It has never been easy or instant to find the work of small publishers. Press runs are tiny, distribution is limited, and retailers know they can’t make much off a chapbook or a university press monograph. Even major library systems have pulled curtailed their acquisitions budgets, though browsing the shelves of a metropolitan library like L.A.’s remains a deeply satisfying experience.
Meanwhile, though Amazon has improved its search algorithms over the years, those algorithms are infinitely better for discovering drill bits and cleaning products than books.
Years ago, you’d hear about books, as you do now, through friends – readers & writers both. But to find the unexpected, you’d have to get to a bookstore. Some new bookstores served that purpose exceptionally well: Cody’s in Berkeley, Dutton’s in L.A., iBrowse in the Detroit suburbs. Most of these are gone, though the flagships (Powell’s in Portland, the Strand in NY) thrive, and smaller stores hang on too, particularly if they own the property (Small World on the Venice Boardwalk is my local favorite). For poetry in particular, San Francisco’s City Lights will likely survive, if only because it’s holy ground for that city’s legion of preservationists.
Otherwise, though, you have to mine the used bookstores, navigating the narrow aisles of San Francisco’s Green Apple, the library carts in front of West L.A.’s Sam Johnson’s, the yard-high stacks balancing precariously at Atascadero’s Book Odyssey or the particle board shelving units at just about any Goodwill.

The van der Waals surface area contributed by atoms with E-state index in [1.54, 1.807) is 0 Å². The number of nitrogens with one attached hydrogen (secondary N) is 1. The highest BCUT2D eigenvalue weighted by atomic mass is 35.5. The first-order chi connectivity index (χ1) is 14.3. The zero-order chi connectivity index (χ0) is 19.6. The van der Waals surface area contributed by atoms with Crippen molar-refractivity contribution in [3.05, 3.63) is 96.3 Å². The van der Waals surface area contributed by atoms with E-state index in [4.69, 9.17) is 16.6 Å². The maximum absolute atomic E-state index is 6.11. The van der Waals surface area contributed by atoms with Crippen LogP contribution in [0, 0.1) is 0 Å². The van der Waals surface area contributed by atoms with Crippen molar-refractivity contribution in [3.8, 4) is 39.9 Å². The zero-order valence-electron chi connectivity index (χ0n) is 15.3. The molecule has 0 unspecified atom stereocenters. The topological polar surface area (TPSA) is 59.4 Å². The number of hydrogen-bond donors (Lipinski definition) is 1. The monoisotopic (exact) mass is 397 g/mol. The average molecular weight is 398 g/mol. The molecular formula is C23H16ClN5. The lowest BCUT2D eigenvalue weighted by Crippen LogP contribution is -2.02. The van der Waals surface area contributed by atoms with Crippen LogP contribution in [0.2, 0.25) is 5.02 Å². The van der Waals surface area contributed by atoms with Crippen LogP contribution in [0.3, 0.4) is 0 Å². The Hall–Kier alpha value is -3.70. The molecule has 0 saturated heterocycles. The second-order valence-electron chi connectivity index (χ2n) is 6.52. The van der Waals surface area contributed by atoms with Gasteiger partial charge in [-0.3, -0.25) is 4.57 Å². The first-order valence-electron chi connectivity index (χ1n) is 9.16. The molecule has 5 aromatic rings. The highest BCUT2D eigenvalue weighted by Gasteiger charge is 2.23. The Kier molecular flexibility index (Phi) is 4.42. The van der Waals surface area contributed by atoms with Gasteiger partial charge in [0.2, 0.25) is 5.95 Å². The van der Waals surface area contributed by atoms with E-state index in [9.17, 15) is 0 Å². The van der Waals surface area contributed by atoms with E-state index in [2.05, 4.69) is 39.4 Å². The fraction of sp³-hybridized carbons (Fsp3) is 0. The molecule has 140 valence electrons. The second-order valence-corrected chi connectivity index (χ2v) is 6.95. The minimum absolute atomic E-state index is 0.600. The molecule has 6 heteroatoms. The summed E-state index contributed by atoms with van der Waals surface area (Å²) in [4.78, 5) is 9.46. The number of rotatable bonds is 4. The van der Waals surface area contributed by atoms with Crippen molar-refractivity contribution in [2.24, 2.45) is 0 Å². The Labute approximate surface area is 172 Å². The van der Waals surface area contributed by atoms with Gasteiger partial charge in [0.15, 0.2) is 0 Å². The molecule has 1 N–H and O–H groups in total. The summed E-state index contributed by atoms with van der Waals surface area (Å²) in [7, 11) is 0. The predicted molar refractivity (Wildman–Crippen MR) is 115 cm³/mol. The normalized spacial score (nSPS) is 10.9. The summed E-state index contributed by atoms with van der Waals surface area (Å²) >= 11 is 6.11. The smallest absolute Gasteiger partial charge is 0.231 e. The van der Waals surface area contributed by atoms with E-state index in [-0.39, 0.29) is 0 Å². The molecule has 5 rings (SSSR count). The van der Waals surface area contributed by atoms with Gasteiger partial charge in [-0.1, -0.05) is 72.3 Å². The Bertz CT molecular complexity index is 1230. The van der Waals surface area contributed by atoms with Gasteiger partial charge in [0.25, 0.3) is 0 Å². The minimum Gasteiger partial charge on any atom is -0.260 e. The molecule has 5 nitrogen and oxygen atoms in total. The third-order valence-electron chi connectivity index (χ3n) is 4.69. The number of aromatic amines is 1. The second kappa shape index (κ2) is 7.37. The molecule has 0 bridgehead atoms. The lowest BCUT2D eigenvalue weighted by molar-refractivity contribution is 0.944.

Skylight Books, a Los Feliz institution, is usually out of my way. But today, I took A. & D. to Kaiser Medical Center on Sunset.
Once I dropped them off, I drove up Vermont, saw two empty storefronts, and thought: crap, Skylight is gone too? But no: I was too far north. Skylight was a block behind me, exactly where it was supposed to be.
In the past, I’ve hit Skylight about once a year, usually in the Spring, heading straight to the history and social science sections, and dropping a hundred or more for books I might use in class. Retirement means I’ve got no classes, and no need to think about a high school syllabus.
So I glanced at history, skipped social science entirely, and headed straight for poetry. Skylight’s poetry section is considerably smaller than that of, say, Small World Books (much less City Lights), but the buyers know what they’re doing. Small presses and traditional publishers are both well-represented. Skylight also takes small risks with self-published books, and will shelve chapbooks and new journals on consignment. Four years ago, they displayed one of the chapbooks in my series Seven Cemeteries. It didn’t sell, but I was grateful that Skylight let me take the shot.
Of the three books I bought this time around, I probably could have found two at Small World or Beyond Baroque: Lidija Dimkovska’s pH Neutral History and Gregory Corso’s Happy Birthday of Death. But I’d never have found the third, Bill Berkson’s offbeat Invisible Oligarchs, a daybook written on a tour of Russia.
Amazon really can’t do what a bookstore like Skylight does every day of the week: reward aimlessness.
Back in the mid-90s, when Amazon was first getting started, my friend Eleanor spit at the whole idea. The only way to really dig deep into the world, she said, is through serendipity. You go off-tour when you’re travelling. You introduce yourself to strangers when you’re drinking. And you don’t stop browsing just because you’ve found the book you were looking for: you leaf through others on the same shelf.
I’ll be reading Berkson’s Invisible Oligarchs later this month, and I’ll have Skylight to thank for it.